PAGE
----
IMG_5090So the other day, I was weeding in the garden when I felt the most outrageous “Ow! What is that?” and then, “Ow! This is getting markedly worse” and then “OK, relax, deep breath, you can call an ambulance if you need to” sting on my leg.

It was at the point in weeding where I was no longer leaning over to pluck because my hamstrings were tired and I was no longer resting on my haunches because my haunches (whatever they are) were tired, so I was sitting on a blue gardening pad and digging out whatever happened to be in my vicinity. I was wearing shorts because it was a hot, sunny day and, generally, me and Fitz-Bitz, who likes to “help,” were having a pretty good time.

Now, I’m not accusing anybody, but at the very same time as The Sting, I noticed an ant crawling down my leg. I’m not saying he was scurrying, because that would imply guilt, but I am saying there was an ant hurrying — yes, I’ll at least saying hurrying — down my leg.

The question was: Was he hurrying because he was escaping after stinger insertion or was he hurrying because he was just being an ant and in the world of insects, boy, the ants don’t allow a lot of time for lounging.

Whatever the answer, I plucked said ant off my leg, gave it a pretty aggressive squish, and moved on.

Happily, the pain from the sting dissipated rather quickly and weeding went on.

However, the next day, the point of impact had bloomed. The bite or sting was next to my right knee and there was now an angry red, amoeba-shaped spot surrounding it.

Also, it had begun to itch. Not itch in a casual, let’s-take-care-of-this-shall-we way. The kind of itch that only gets worse if you scratch it. The kind that makes you feel like maybe there is a smoldering fire underneath your skin that scratching will spread like a strong wind. The kind that reduces you, on a warm summer evening, to creating a palisade made of fingernail indents around the skin far beyond the infected area with the deep hope that will alleviate something.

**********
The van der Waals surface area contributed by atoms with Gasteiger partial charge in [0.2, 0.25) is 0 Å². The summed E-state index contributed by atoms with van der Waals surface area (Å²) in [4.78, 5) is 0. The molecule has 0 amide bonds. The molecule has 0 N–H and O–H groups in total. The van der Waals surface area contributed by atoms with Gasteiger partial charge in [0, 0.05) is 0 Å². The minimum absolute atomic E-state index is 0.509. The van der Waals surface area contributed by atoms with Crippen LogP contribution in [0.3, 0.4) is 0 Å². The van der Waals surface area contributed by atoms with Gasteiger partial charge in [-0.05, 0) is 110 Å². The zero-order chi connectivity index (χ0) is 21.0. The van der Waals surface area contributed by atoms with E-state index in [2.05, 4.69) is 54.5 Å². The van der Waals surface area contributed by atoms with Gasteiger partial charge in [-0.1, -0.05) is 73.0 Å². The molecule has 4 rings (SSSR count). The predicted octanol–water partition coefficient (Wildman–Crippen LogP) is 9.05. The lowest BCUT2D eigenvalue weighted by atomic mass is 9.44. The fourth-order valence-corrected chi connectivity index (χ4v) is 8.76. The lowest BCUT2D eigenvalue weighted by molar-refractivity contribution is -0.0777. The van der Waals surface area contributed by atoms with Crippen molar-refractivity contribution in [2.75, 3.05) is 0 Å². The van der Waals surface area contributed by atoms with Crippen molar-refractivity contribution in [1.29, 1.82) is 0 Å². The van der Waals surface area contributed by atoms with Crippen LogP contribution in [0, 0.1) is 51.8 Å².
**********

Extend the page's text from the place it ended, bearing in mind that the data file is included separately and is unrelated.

By Day 3, the amoeba had grown by leaps and bounds and, dear readers, it was time to call the doctor.

Of course, being a pretty active hypochondriac, it doesn’t take me long to go the doctor route. I absolutely love going to the doctor and, if they’d let me, would happily trot over there every six months for a full-blown check-up.

But I’ve maxed out my visits for the year, so turned to my husband, who directed me to our wonderful friends Scott and Sarah, who are internal medicine docs. Because I am completely spoiled, I took a picture of the spot, texted it over and asked them what they thought (poor doctors must have to deal with this more and more often).

They asked thoughtful questions and then advised me to draw a line around the spot to assess if it had grown still larger the next day. If so, it was time for antibiotics. If not, I was fine.

Low and behold, it was the same size the next day. So I recovered and that was that.

Until last Sunday when I again went to the garden to weed. In the same shorts under the same sunny conditions and with my puppy once again more than game to “help” me.

And low and behold, there came to be an ant on my leg and, low and behold, there came to be a sting.

Only this time? The bite was on the top, inner-most reaches of my left thigh.

It’s now three days later and the red spot is about the size of a giant Gatlinburg-style flapjack. And I’m here to tell you that the top, inner-most reach of your thigh is not a pleasant place to have such a horrible itch.

So what is the lesson here? Well, I guess it’s that I obviously don’t learn my lesson. And I have no idea how to learn it, short of dispensing with weeding altogether. Moreover, is it an ant that’s getting me or is that just coincidence? And if it is the ant, what kind? I’ve researched fire ants, but they don’t seem common here. If it isn’t an ant, what is stinging me?

So essentially, I’m writing to get your insight, dear readers. Any ideas?

If so, please reach me at tkaprowy@gmail.com

 

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